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A Study of the Effectiveness of Different Anti-HIV Treatments in HIV-Positive Individuals Who Have Been on a Protease Inhibitor-Containing Drug Regimen for at Least 16 Weeks

This study has been completed.
Information provided by (Responsible Party):
National Institute of Allergy and Infectious Diseases (NIAID) Identifier:
First received: November 2, 1999
Last updated: March 26, 2012
Last verified: March 2012

The purpose of this study is to compare different treatments for HIV infection to see which works best to lower HIV levels and to raise the number of CD4 cells (cells of the immune system that fight infection), in HIV-positive individuals who have been on a protease inhibitor-containing drug regimen for at least 16 weeks.

Researchers have found that combination anti-HIV therapy (multiple drugs given together) can help prevent AIDS-related illnesses and help people with AIDS live longer. In this study, the anti-HIV drug efavirenz (EFV) will be tested with 1 or 2 other protease inhibitors (PIs) to see which combination works best to treat HIV infection. EFV has been shown to limit the amount of HIV virus produced by infected cells.

Condition Intervention
HIV Infections
Drug: Indinavir sulfate
Drug: Ritonavir
Drug: Nelfinavir mesylate
Drug: Efavirenz

Study Type: Interventional
Study Design: Masking: Open Label
Primary Purpose: Treatment
Official Title: A Randomized Study of the Virologic Efficacy of Different Antiretroviral (AR) Treatment Strategies in HIV-Infected Individuals With Detectable Plasma HIV RNA Measurements After at Least 16 Weeks on Their Initial Protease Inhibitor-Containing AR Regimens

Resource links provided by NLM:

Further study details as provided by National Institute of Allergy and Infectious Diseases (NIAID):

Estimated Enrollment: 800
Study Completion Date: June 2000
Detailed Description:

Current recommendations for the initial treatment of HIV infection have centered on the reduction of plasma HIV levels. It has been shown that a combination of 2 nucleoside reverse transcriptase inhibitors (NRTIs) and a PI is the most effective barriers to disease progression. This study attempts to demonstrate these data.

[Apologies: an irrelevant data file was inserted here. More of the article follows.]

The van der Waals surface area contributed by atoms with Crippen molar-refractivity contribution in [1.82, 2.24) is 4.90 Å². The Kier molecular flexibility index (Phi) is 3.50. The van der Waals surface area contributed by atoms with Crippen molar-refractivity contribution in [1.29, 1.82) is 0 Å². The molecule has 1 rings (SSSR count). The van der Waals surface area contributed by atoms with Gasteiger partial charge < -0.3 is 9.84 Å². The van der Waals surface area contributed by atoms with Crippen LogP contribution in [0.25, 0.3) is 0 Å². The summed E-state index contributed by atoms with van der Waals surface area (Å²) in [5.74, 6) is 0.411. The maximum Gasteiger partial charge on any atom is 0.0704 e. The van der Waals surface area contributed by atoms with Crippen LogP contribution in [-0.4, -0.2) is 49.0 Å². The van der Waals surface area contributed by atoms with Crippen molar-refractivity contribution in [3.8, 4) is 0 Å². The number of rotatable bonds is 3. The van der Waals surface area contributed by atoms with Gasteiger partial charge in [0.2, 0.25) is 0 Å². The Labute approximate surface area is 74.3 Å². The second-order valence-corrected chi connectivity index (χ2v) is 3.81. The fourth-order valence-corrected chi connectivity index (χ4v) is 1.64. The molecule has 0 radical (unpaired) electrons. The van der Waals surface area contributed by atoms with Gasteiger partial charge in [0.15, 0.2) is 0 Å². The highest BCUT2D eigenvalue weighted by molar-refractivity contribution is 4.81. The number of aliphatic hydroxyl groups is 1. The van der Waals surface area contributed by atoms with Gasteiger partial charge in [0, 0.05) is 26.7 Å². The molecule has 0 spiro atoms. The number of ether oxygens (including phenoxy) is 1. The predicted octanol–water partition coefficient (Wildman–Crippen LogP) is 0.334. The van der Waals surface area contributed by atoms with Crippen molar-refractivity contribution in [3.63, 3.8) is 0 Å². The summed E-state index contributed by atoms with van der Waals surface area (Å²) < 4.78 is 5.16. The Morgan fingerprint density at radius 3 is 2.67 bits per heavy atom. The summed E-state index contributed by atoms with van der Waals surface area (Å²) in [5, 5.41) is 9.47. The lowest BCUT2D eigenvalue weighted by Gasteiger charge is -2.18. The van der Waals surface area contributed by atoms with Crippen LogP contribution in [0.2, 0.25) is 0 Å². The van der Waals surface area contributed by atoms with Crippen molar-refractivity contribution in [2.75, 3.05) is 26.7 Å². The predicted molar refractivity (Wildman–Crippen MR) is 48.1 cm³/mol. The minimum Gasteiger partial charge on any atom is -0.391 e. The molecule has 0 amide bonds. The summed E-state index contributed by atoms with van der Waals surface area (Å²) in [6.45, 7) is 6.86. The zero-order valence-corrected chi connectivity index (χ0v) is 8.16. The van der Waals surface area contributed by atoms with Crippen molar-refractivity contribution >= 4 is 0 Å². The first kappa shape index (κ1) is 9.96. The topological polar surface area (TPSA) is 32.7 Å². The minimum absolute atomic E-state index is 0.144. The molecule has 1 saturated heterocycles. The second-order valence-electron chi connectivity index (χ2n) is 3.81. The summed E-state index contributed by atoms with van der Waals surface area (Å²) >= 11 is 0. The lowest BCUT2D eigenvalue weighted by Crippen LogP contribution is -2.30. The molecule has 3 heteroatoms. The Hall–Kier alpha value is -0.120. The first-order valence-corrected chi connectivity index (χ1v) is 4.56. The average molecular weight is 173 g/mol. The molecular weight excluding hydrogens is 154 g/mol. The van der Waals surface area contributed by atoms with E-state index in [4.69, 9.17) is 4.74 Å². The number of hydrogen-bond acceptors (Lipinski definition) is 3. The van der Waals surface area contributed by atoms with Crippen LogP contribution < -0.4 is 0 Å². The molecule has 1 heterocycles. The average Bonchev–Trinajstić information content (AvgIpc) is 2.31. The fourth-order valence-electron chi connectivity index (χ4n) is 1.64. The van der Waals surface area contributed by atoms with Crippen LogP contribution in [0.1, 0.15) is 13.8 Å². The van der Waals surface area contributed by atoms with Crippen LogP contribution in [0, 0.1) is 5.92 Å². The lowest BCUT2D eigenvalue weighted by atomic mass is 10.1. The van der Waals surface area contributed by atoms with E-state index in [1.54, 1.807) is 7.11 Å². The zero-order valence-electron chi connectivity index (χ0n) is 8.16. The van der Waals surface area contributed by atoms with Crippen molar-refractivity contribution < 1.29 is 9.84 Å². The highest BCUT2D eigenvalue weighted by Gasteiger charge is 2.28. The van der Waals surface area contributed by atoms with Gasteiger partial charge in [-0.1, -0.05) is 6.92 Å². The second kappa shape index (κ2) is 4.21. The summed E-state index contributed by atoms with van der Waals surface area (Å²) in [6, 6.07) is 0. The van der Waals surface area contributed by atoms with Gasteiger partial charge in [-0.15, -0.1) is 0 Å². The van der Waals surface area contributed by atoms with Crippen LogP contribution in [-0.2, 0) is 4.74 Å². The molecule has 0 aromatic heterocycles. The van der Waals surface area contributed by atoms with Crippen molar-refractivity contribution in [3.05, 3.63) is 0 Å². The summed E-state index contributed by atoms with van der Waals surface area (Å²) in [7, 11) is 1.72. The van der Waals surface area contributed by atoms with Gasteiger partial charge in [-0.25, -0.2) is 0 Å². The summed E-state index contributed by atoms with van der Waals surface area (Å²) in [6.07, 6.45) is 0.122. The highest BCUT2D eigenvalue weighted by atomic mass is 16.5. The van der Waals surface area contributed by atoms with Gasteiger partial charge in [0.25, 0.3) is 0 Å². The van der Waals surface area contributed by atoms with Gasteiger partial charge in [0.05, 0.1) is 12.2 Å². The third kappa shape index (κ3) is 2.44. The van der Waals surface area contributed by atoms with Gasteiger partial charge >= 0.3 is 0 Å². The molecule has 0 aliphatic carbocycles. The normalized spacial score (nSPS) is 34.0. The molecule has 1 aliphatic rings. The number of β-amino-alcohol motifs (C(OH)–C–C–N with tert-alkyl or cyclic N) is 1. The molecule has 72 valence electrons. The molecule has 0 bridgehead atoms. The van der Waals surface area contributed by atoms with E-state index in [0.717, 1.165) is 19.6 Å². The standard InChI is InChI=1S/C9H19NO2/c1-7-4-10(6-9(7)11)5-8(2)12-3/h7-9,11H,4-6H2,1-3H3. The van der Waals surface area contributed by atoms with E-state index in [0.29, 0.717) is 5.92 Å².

Two options are available for patients whose initial PI-containing regimen has failed to suppress viral replication.

Option 1 consists of immediate versus deferred use of a nonnucleoside reverse transcriptase inhibitor (NNRTI). Patients who choose Option 1 are randomized to 1 of 2 groups:

  1. Ritonavir (RTV) plus soft gelatin capsule saquinavir (SQV-SGC) plus efavirenz (EFV).
  2. RTV plus SQV-SGC.

Option 2 consists of treatment with a single PI versus double PI. Patients who choose Option 2 are randomized to 1 of 2 groups:

  1. Nelfinavir (NFV) plus EFV.
  2. RTV plus SQV-SGC plus EFV.

Patients failing NFV in Option 2 are randomized to one of two groups:

  1. Indinavir (IDV) plus EFV.
  2. RTV plus SQV-SGC plus EFV. Patients remain on study treatment regimens for 8 weeks. Follow-up visits, including history and physical evaluations, take place at specified intervals during the next 12 months.

Ages Eligible for Study:   18 Years and older   (Adult, Senior)
Sexes Eligible for Study:   All
Accepts Healthy Volunteers:   No

Inclusion Criteria

You may be eligible for this study if you:

  • Are HIV-positive.
  • Have an HIV RNA count of at least 400 copies/ml.
  • Are at least 13 years old (need consent if under 18).
  • Have been on antiretroviral treatment (including at least 2 NRTIs) for at least 16 weeks prior to study entry.
  • Agree to practice abstinence or to use effective methods of birth control, including a barrier method, during the study.

Exclusion Criteria

You will not be eligible for this study if you:

  • Are pregnant or breast-feeding.
  • Have active opportunistic (HIV-associated) infections.